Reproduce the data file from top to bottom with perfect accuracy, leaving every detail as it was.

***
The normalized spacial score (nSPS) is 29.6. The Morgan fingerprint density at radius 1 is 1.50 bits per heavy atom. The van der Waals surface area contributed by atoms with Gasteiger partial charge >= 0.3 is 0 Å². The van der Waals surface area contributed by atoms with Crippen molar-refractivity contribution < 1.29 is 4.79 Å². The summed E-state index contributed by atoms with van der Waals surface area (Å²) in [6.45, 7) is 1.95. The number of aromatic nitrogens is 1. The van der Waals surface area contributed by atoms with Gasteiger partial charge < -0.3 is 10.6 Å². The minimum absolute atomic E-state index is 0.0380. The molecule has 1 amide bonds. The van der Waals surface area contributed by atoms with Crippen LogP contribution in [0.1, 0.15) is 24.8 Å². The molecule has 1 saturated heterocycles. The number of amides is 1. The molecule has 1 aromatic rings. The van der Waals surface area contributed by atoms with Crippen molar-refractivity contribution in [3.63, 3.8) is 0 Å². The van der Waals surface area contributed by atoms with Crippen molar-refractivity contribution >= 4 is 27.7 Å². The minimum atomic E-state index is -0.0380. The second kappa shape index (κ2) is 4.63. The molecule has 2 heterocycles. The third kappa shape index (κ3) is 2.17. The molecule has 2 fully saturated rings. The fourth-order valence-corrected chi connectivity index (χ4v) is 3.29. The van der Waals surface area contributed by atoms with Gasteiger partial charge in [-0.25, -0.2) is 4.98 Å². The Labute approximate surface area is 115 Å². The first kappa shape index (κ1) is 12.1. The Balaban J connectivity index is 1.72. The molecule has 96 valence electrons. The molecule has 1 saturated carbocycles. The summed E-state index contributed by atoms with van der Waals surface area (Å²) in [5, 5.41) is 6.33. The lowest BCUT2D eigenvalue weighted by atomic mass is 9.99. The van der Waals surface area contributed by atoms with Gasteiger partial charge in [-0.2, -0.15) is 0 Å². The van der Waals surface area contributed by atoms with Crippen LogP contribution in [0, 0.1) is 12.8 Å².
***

The normalized spacial score (nSPS) is 29.6. The Morgan fingerprint density at radius 1 is 1.50 bits per heavy atom. The van der Waals surface area contributed by atoms with Gasteiger partial charge >= 0.3 is 0 Å². The van der Waals surface area contributed by atoms with Crippen molar-refractivity contribution < 1.29 is 4.79 Å². The summed E-state index contributed by atoms with van der Waals surface area (Å²) in [6.45, 7) is 1.95. The number of aromatic nitrogens is 1. The van der Waals surface area contributed by atoms with Gasteiger partial charge < -0.3 is 10.6 Å². The minimum absolute atomic E-state index is 0.0380. The molecule has 1 amide bonds. The van der Waals surface area contributed by atoms with Crippen LogP contribution in [0.1, 0.15) is 24.8 Å². The molecule has 1 saturated heterocycles. The number of amides is 1. The molecule has 1 aromatic rings. The van der Waals surface area contributed by atoms with Crippen molar-refractivity contribution in [3.63, 3.8) is 0 Å². The van der Waals surface area contributed by atoms with Crippen molar-refractivity contribution >= 4 is 27.7 Å². The minimum atomic E-state index is -0.0380. The second kappa shape index (κ2) is 4.63. The molecule has 2 heterocycles. The third kappa shape index (κ3) is 2.17. The molecule has 2 fully saturated rings. The fourth-order valence-corrected chi connectivity index (χ4v) is 3.29. The van der Waals surface area contributed by atoms with Gasteiger partial charge in [-0.25, -0.2) is 4.98 Å². The Labute approximate surface area is 115 Å². The first kappa shape index (κ1) is 12.1. The Balaban J connectivity index is 1.72. The molecule has 96 valence electrons. The molecule has 1 saturated carbocycles. The summed E-state index contributed by atoms with van der Waals surface area (Å²) in [5, 5.41) is 6.33. The lowest BCUT2D eigenvalue weighted by atomic mass is 9.99. The van der Waals surface area contributed by atoms with Gasteiger partial charge in [-0.2, -0.15) is 0 Å². The van der Waals surface area contributed by atoms with Crippen LogP contribution in [0, 0.1) is 12.8 Å².